When Sony Music Japan began planning their reissue of Santana’s Lotus album, they discovered the original 16-track analog multi-track master tapes. There they were in the library sitting unused since the album's recording in 1973, and what is more remarkable is there are seven songs that were not included on the original album. Now fans will get the entire show, with the new songs appearing in the order that they were actually performed,
Sony says, “It turns out that the original tapes from the Santana Lotus Concert are in good condition. It does not sound like tape from the 1970's. We carefully chose the audio equipment and cables to make the album sound as close as possible to the original sound source. The album was mixed keeping the natural and dynamic sound image of the analog tape.”
For those of us who dig long jams and wonderful instrumental interludes, Lotus takes you there blazing in rock and Latin rhythms. Stretching over 3 Hybrid SACD’s which contain both a 5.0 and 2.0 mix, this is a fabulous record of an incredible performance by the acclaimed guitarist and his band.
Yes, the album truly sounds great, providing a wide soundstage and rockfish dynamics that get you pretty close to being in the front of the auditorium back in the day. But, for immersive multi-channel fans like myself, this new 2016 mix fails to deliver any true sense of being wrapped in sound. Rather, this is a perfect document of the concert, with the audience at the rear and the band wailing up front. Reflections hit off the back speakers, and ambience spreads to the sides. Regardless, I absolutely feel a pleasant sense of space which lends to the energy and realism of sitting in a perfect seat at this beloved concert.
There are moments where guitars and keyboards step off the stage, and I can’t help but wonder how different this new mix is compared to the original quad LP. Although the center channel isn’t used, there is a nice depth to the stage with a nice balance across the spectrum and generally good space among the instruments. The stereo version may end up being the go to version, as it conveys the recording extremely well. For me it actually comes down to the performance, which frankly is worth the price of entry.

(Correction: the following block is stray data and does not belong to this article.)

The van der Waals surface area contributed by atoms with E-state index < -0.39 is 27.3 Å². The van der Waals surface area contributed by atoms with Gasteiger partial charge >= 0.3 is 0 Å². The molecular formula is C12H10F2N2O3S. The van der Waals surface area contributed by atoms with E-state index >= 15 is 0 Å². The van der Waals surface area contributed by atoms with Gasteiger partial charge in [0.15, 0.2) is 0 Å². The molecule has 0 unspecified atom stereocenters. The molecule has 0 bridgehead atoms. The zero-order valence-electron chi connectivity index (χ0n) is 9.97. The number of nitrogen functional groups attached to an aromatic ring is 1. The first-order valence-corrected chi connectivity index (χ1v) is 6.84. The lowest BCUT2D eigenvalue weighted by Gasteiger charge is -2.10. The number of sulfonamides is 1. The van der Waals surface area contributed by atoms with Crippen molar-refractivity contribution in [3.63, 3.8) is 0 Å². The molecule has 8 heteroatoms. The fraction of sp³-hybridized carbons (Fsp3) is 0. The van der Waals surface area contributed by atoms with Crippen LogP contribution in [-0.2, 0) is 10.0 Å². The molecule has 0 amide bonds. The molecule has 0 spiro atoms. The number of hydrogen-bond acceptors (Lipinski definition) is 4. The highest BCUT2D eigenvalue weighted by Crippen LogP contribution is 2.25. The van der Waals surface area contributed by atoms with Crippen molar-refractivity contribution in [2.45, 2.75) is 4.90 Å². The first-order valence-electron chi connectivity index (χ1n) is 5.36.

As a bonus, this lavish package is housed in a 7 inch cardboard fold out with plenty of extras, such as pictures, fold out posters, and an extensive booklet for those who read Japanese. Be advised not to pull everything out at the same time upon receiving your copy, as some have found it difficult to reassemble the package in the same order.
At above $70 US, this release is best suited for high resolution audio fanatics and super fans of Santana. Deep pocket surround collectors may want to add this, especially for those who prefer front centric mixes of live concerts. In any case, if you desire this, get it now before it goes out of print and starts commanding ridiculous prices on the secondary market. Likewise, remember this contains the complete concert, significantly adding to its value.